My wife liked "Portrait with Sunset" and "Portrait With Catchlights" and left them on her dial for years. I found the Barcode Reader E fairly useless as I prefer to control most camera functions. But, hey, the Barcode Reader E is a cool gadget to play with. I'd rather have one on my belt than a dad burn Palm Pilot or cell phone!

Grip Extension GR-70

The GR-70 Grip Extension is an oversized handle for dudes or gals with monster mitts but lacks a tripod mount, vertical release and battery pack. However, it is extremely comfortable--more comfortable than the BP-300 and VG-10--and the increased grip area makes the Elan easy to hang on to. You may attach both a hand strap and neck strap to it. I had a custom tripod thread installed to allow use of quick release mounts (my father made it). The GR-70 also fits several Rebel models and is still available at B&H Photo.

RC-1 Wireless Remote

A remote release is used to avoid vibration during high magnification photography or slow shutter speeds. A wireless remote release allows all of the above plus you can get in the picture. The RC-1 infrared remote will trip the shutter from 15 feet in front of the camera or slightly behind the camera. It will also fire the shutter from a few feet above, below or to the side of the camera so it makes a fine cable release. For bulb exposures, fire the RC-1 once to open the shutter and again to close it. You have a choice of immediate release or 2 second delay. The RC-1 also works with the EOS 10S, Elan II, Elan 7, EOS IX and all Canon point 'n shoot cameras with an infrared remote sensor (e.g., Elf Z3).

Dioptric Adjustment Lenses

If you have less than perfect eyesight, the viewfinder, set to -1 diopter (objects appears to be 1 meter away), will look blurry. Of course, you can wear glasses or contacts and get a clear view, but this is not a viable solution for everyone. Unlike the Elan 7 or A2, the Elan lacks built-in dioptric adjustment. Fortunately, there is a full range of dioptric adjustment lenses available from +3 to -4. These are the same lenses used for the EOS 1, 1N, 620, 630, 650 and 10S, so they're easy to find. I need a -2.5 for my right eye but can make due with -2.0 or -3.0 (my left eye has 20/20).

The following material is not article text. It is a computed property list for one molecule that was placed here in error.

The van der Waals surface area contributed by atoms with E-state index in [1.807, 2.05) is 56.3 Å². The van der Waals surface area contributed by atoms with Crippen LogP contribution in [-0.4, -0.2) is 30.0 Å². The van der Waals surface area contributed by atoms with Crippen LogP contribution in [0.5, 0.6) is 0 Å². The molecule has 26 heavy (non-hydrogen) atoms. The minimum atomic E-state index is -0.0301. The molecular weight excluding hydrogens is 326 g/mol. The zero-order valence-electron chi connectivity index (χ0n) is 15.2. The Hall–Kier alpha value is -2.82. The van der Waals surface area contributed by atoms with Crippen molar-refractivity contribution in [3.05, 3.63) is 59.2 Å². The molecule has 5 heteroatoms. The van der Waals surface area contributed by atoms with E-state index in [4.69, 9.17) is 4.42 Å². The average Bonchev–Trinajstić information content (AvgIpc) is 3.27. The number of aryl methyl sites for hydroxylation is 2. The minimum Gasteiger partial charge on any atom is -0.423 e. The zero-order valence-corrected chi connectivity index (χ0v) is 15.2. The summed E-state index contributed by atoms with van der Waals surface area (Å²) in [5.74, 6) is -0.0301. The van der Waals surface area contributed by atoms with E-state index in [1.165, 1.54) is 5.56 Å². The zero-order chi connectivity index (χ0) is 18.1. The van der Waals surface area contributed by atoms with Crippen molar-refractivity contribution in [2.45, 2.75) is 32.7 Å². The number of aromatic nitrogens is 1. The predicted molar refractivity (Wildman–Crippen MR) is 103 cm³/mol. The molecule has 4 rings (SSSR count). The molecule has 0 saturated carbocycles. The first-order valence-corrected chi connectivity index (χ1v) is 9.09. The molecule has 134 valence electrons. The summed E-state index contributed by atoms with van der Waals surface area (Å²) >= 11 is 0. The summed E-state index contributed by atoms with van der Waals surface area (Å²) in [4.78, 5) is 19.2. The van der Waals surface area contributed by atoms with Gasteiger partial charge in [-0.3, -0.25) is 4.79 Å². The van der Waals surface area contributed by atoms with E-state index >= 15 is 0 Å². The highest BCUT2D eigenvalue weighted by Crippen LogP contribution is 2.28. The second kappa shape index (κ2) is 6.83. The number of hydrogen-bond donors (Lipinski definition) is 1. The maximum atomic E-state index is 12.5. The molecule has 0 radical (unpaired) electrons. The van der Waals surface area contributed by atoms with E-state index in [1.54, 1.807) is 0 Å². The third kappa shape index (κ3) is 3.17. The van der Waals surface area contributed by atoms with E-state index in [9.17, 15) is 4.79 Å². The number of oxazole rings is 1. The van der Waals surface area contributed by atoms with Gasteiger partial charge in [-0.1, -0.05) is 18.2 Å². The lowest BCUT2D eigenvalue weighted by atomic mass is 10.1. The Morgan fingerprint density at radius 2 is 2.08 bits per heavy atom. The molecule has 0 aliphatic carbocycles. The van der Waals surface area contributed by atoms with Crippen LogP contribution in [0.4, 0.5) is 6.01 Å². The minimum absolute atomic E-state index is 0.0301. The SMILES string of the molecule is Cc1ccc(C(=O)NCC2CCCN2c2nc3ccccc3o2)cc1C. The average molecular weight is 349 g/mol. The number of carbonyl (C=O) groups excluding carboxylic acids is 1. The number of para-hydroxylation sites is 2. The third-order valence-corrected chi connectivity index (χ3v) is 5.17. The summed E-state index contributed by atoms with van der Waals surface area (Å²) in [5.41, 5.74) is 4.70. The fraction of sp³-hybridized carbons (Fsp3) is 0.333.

Pros & Cons

The Elan is an easy to use camera with most of the features found on later cameras such as the Elan 7 or A2. Although the marketing clowns would have you believe otherwise, in reality, an Elan II or 7 will not be easier to operate nor improve most folk's pictures. Plus, the Elan is a small and light camera (575 g, same as the Elan 7E), perfect when you need a professionally capable camera but must travel light.

Unfortunately, the Elan--like all cameras--has a few gotchas. The vintage electronics aren't as efficient as newer models and, thus, eat more batteries. I only get ten or twelve 36-exposure rolls through this rig before it cries for fresh juice (I use fill flash often). In contrast, my batteries are good for about 50 rolls in the Elan 7E (EOS 30).

Continuous exposure mode doesn't reach 3 fps as claimed by Canon (maybe 2 or 2.5 fps?). Continuous exposure combined with AI Servo also is on the slow side. So, this ain't a great camera for sports shooters, but that's why they make the EOS 1V.

There is no provision for a cable release, but the RC-1 remote makes this a moot point for most folks. And, yes--despite internet myths to the contrary--bulb exposure works with the RC-1 (see above).

The biggest bummer is that onboard flash compensation controls don't work on external Speedlites. Thus, cheaper Speedlites like the 200E, 220EX, 300EZ, 380EX or 420EX can operate in automatic mode only. You'll need a 430EZ, 540EZ or 550EX if you need flash exposure compensation or second curtain sync.

A used Elan may be bought for a song and, thus, makes a fine backup camera or entry into EOS photography. If you're looking at an Elan or EOS 100, check the shutter curtain for oil. The rubber shutter bumper sometimes deteriorates and jams the shutter. The fix is a replacement shutter for $150 or a careful cleaning (free if you do it) with lighter fluid or alcohol. Finally, the command dial should lock into the click stops smoothly. If it is hard to turn or turns freely--no click stops--reject it. A new command dial is $120.

Nevertheless, if you find an Elan in excellent or better condition, it is a wonderful general purpose camera that holds its own against newer models.

More Images taken with the Canon Elan (click to enlarge)

Source Materials

Canon EOS Elan Instructions (CY8-6121-002). Canon Inc., 1991.

4/28/02 • Updated 6/29/2009

©Copyright 2002-2012 by Peter Kun Frary • All Rights Reserved